But what bothers the proponents of the reduced threshold is that some developers have avoided discretionary review by building separate, smaller projects on contiguous parcels -- "slicing and dicing," in the words of Ken Genser. They say that quality has suffered.
Both Genser and Planning Commission Chair Kelly Olsen, speaking from the floor, showed slides of the buildings they believe have skirted the City's rules.
Olsen's view is that these developments are just too big, and he expressed his frustration that the Planning Commission couldn't stop them from being built.
Genser, however, supports the City's current downtown zoning plan. He believes, however, that if developers had built these "sliced and diced" projects as larger, unified projects they would have had more design flexibility, to make better projects, and that there would have been no need for multiple pedestrian and vehicle entrances that reduce the amount of pedestrian friendly retail that the City wants on the first floors of these buildings.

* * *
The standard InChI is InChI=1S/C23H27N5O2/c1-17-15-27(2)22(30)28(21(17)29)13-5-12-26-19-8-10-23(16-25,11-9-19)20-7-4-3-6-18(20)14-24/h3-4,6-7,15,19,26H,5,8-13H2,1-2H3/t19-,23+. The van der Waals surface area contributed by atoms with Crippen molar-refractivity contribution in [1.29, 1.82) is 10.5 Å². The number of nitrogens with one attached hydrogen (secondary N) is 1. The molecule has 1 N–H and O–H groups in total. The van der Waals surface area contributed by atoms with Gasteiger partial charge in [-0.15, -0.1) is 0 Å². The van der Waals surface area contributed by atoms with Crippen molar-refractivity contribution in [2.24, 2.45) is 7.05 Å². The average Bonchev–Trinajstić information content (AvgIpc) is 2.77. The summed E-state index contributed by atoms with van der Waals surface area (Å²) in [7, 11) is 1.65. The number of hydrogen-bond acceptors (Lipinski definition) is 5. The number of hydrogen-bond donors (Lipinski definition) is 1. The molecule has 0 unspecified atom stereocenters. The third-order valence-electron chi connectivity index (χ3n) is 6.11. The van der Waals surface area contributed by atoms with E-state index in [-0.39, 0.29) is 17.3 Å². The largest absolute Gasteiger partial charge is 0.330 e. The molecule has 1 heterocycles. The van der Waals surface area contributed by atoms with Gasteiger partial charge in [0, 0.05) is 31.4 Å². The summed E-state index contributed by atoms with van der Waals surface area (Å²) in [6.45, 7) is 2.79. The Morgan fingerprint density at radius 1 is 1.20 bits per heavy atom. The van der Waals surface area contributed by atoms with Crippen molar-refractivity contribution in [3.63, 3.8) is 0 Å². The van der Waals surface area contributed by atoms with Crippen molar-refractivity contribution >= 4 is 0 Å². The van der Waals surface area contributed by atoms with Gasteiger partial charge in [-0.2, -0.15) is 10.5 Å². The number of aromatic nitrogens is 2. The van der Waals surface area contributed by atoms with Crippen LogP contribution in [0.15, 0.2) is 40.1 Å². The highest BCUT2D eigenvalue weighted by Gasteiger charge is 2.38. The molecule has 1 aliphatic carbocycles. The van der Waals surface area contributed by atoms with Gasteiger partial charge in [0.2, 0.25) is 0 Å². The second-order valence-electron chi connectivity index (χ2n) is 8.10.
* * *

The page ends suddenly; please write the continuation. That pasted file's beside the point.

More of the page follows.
Genser's most egregious examples, however, were out of date. His biggest complaint was that each individual project required multiple parking entrances on the street, thus hurting the pedestrian ambiance. Since passage of the downtown design guidelines in 1997, however, all parking entrances have been located in the rear, in the alleys.
As for multiple pedestrian entrances to the apartments, they increase pedestrian friendliness.
While Genser objects to multi-lot projects that skirt development review, reducing the review threshold means that even bona fide single lot projects will have to undergo review. He's operating with a hatchet, when a scalpel would be more appropriate.